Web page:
In a research project recently conducted by the Practical Farmers of Iowa, there is evidence that grazing disturbance improves bird habitat for such species as bobolink, dickcissel, grasshopper sparrow, Henslow’s sparrow, and the eastern bluebird. Holistic Management practitioner Bruce Carney was the farmer collaborator on this project. He grazes cattle near Maxwell, Iowa and his property is located near a 10,000-acre wetland and prairie conservation area.
Working with researchers from Drake University between May and September of 2016, 9 bird counts were taken each week in each of the three research areas (restored prairie–conservation, perennial pasture–Bruce, and perennial + annual pasture–Bruce). Researchers recorded all bird sightings or calls within 10 minutes.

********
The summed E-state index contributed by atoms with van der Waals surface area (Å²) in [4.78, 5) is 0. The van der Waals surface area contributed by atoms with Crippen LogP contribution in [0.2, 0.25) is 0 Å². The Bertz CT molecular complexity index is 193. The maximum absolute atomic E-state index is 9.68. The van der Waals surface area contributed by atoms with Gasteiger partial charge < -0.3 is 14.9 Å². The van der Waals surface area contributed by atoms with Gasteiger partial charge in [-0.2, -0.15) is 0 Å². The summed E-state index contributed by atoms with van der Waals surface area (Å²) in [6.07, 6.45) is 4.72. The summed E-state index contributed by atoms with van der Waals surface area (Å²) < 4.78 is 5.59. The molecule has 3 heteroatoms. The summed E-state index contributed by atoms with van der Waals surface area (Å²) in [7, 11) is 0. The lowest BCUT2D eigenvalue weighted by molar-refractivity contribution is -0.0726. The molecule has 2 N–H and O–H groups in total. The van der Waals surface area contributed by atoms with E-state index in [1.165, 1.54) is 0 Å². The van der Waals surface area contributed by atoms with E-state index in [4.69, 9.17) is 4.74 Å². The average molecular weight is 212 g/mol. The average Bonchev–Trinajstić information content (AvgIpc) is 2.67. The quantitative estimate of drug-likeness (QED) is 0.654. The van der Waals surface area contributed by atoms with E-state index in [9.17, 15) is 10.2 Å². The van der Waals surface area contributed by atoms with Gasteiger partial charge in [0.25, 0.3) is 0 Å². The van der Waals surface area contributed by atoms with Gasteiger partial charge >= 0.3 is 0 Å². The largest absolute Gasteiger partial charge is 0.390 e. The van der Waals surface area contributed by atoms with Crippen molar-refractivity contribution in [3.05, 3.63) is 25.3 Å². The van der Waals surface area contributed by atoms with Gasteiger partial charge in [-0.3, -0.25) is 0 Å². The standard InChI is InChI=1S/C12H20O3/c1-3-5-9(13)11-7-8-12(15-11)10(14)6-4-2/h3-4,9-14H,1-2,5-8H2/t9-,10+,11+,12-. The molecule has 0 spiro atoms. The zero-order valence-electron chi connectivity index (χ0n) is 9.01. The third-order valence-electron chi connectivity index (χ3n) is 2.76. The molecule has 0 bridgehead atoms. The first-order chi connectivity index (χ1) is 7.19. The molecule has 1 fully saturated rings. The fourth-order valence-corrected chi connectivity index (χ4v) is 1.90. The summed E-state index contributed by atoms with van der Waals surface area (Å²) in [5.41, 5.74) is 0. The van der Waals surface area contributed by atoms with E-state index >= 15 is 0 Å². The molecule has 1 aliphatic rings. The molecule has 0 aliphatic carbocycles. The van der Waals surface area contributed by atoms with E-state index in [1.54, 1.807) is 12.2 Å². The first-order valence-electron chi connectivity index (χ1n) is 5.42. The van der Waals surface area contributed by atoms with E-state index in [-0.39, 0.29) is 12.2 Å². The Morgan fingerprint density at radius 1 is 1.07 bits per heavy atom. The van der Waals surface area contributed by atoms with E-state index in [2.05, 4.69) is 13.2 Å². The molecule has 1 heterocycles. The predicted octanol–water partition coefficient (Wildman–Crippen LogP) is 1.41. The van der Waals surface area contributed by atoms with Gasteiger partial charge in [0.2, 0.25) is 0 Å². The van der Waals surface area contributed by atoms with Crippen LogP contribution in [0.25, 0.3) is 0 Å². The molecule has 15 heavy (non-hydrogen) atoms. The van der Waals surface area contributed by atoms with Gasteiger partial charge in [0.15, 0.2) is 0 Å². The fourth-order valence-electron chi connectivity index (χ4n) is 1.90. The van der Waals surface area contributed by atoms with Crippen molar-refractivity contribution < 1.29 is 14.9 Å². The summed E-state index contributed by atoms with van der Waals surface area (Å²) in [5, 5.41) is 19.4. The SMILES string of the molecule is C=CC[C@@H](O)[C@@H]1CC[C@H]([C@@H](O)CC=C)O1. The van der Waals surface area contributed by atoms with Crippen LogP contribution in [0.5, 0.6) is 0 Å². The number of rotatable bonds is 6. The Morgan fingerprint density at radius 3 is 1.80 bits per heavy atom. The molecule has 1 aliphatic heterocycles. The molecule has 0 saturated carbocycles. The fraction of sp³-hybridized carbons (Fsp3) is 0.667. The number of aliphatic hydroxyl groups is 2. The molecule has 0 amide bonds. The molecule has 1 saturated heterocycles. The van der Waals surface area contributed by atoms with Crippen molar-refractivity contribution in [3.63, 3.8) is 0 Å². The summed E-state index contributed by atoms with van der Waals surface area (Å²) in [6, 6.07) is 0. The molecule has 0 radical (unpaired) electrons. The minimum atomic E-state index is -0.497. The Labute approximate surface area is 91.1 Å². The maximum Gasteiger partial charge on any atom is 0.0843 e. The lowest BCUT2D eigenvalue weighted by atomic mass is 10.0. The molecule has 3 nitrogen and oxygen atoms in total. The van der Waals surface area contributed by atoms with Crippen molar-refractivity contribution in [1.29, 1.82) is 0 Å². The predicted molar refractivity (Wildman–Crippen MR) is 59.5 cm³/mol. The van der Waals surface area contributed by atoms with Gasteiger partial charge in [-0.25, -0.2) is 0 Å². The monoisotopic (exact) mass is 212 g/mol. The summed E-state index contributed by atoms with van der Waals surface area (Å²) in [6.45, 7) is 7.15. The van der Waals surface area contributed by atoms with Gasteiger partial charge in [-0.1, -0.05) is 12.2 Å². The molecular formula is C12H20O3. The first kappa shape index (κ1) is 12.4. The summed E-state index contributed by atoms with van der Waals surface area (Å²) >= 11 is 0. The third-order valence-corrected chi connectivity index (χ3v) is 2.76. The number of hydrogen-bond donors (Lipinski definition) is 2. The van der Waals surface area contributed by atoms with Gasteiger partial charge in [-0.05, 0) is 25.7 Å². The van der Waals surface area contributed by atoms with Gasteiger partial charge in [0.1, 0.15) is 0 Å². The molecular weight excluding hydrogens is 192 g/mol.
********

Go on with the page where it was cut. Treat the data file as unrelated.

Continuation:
The outcomes were impressive in that Bruce’s pastures had 27% more species and 94% more birds than in the conservation area, with the perennial pastures having slightly more birds overall than the perennial and annual pastures. In total, 285 birds were counted in the restored prairie, 553 birds in the perennial pasture, and 524 birds in the perennial and annual pasture.
This research supports the research done by the Rocky Mountain Bird Observatory at Alejandro Carrillo’s Las Damas Ranch in Chihuahua, Mexico. To read more about that case study, click here.